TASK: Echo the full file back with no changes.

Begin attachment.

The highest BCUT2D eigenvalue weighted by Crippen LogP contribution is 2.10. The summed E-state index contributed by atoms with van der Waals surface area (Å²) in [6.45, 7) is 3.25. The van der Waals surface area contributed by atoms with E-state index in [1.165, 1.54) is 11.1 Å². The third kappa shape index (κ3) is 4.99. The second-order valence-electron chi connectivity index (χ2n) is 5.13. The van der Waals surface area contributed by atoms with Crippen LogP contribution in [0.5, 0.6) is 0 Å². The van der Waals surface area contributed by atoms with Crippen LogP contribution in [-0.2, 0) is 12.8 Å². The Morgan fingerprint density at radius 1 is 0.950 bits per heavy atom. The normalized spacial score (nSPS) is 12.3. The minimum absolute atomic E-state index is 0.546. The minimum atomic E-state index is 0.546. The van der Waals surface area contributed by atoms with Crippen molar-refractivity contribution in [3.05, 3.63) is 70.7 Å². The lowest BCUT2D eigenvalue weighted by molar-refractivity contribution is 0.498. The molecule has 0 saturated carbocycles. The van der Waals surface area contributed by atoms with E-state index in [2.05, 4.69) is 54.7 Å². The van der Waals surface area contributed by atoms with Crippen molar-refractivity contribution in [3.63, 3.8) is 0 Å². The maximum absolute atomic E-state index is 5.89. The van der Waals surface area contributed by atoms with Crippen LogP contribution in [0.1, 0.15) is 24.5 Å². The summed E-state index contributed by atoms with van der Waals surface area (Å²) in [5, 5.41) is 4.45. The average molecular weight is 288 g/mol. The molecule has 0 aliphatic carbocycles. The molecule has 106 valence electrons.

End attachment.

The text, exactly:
The highest BCUT2D eigenvalue weighted by Crippen LogP contribution is 2.10. The summed E-state index contributed by atoms with van der Waals surface area (Å²) in [6.45, 7) is 3.25. The van der Waals surface area contributed by atoms with E-state index in [1.165, 1.54) is 11.1 Å². The third kappa shape index (κ3) is 4.99. The second-order valence-electron chi connectivity index (χ2n) is 5.13. The van der Waals surface area contributed by atoms with Crippen LogP contribution in [0.5, 0.6) is 0 Å². The van der Waals surface area contributed by atoms with Crippen LogP contribution in [-0.2, 0) is 12.8 Å². The Morgan fingerprint density at radius 1 is 0.950 bits per heavy atom. The normalized spacial score (nSPS) is 12.3. The minimum absolute atomic E-state index is 0.546. The minimum atomic E-state index is 0.546. The van der Waals surface area contributed by atoms with Crippen molar-refractivity contribution in [3.05, 3.63) is 70.7 Å². The lowest BCUT2D eigenvalue weighted by molar-refractivity contribution is 0.498. The molecule has 0 saturated carbocycles. The van der Waals surface area contributed by atoms with E-state index in [2.05, 4.69) is 54.7 Å². The van der Waals surface area contributed by atoms with Crippen molar-refractivity contribution in [3.63, 3.8) is 0 Å². The maximum absolute atomic E-state index is 5.89. The van der Waals surface area contributed by atoms with Crippen LogP contribution in [0.1, 0.15) is 24.5 Å². The summed E-state index contributed by atoms with van der Waals surface area (Å²) in [5, 5.41) is 4.45. The average molecular weight is 288 g/mol. The molecule has 0 aliphatic carbocycles. The molecule has 106 valence electrons.